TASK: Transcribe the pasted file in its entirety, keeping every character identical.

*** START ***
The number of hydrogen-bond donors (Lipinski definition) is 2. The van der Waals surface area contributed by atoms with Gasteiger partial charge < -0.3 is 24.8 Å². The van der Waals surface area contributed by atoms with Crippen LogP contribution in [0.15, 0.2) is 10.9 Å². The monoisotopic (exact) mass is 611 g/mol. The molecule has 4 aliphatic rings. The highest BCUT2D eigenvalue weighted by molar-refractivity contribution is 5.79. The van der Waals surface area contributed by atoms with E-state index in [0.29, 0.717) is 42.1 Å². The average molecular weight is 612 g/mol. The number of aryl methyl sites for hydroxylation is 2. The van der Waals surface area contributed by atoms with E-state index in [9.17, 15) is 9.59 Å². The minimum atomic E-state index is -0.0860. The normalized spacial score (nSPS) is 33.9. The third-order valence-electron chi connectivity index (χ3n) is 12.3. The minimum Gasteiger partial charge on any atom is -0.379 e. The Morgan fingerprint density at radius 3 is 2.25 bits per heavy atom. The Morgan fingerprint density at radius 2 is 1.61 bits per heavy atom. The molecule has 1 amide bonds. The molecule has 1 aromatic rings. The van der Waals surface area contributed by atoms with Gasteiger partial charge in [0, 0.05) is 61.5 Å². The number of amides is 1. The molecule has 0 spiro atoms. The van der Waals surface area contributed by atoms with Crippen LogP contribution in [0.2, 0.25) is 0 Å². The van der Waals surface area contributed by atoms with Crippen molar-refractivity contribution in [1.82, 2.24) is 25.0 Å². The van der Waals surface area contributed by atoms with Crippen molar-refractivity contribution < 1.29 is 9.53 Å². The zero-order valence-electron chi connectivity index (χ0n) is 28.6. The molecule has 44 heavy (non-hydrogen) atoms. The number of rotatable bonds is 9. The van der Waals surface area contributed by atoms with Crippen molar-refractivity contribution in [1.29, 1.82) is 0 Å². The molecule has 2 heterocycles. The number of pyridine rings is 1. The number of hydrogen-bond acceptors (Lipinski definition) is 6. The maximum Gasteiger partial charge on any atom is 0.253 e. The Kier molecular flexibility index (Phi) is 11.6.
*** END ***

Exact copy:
The number of hydrogen-bond donors (Lipinski definition) is 2. The van der Waals surface area contributed by atoms with Gasteiger partial charge < -0.3 is 24.8 Å². The van der Waals surface area contributed by atoms with Crippen LogP contribution in [0.15, 0.2) is 10.9 Å². The monoisotopic (exact) mass is 611 g/mol. The molecule has 4 aliphatic rings. The highest BCUT2D eigenvalue weighted by molar-refractivity contribution is 5.79. The van der Waals surface area contributed by atoms with E-state index in [0.29, 0.717) is 42.1 Å². The average molecular weight is 612 g/mol. The number of aryl methyl sites for hydroxylation is 2. The van der Waals surface area contributed by atoms with E-state index in [9.17, 15) is 9.59 Å². The minimum atomic E-state index is -0.0860. The normalized spacial score (nSPS) is 33.9. The third-order valence-electron chi connectivity index (χ3n) is 12.3. The minimum Gasteiger partial charge on any atom is -0.379 e. The Morgan fingerprint density at radius 3 is 2.25 bits per heavy atom. The Morgan fingerprint density at radius 2 is 1.61 bits per heavy atom. The molecule has 1 amide bonds. The molecule has 1 aromatic rings. The van der Waals surface area contributed by atoms with Gasteiger partial charge in [0, 0.05) is 61.5 Å². The number of amides is 1. The molecule has 0 spiro atoms. The van der Waals surface area contributed by atoms with Crippen LogP contribution in [0.2, 0.25) is 0 Å². The van der Waals surface area contributed by atoms with Crippen molar-refractivity contribution in [1.82, 2.24) is 25.0 Å². The van der Waals surface area contributed by atoms with Crippen molar-refractivity contribution < 1.29 is 9.53 Å². The zero-order valence-electron chi connectivity index (χ0n) is 28.6. The molecule has 44 heavy (non-hydrogen) atoms. The number of rotatable bonds is 9. The van der Waals surface area contributed by atoms with Crippen molar-refractivity contribution in [1.29, 1.82) is 0 Å². The molecule has 2 heterocycles. The number of pyridine rings is 1. The number of hydrogen-bond acceptors (Lipinski definition) is 6. The maximum Gasteiger partial charge on any atom is 0.253 e. The Kier molecular flexibility index (Phi) is 11.6.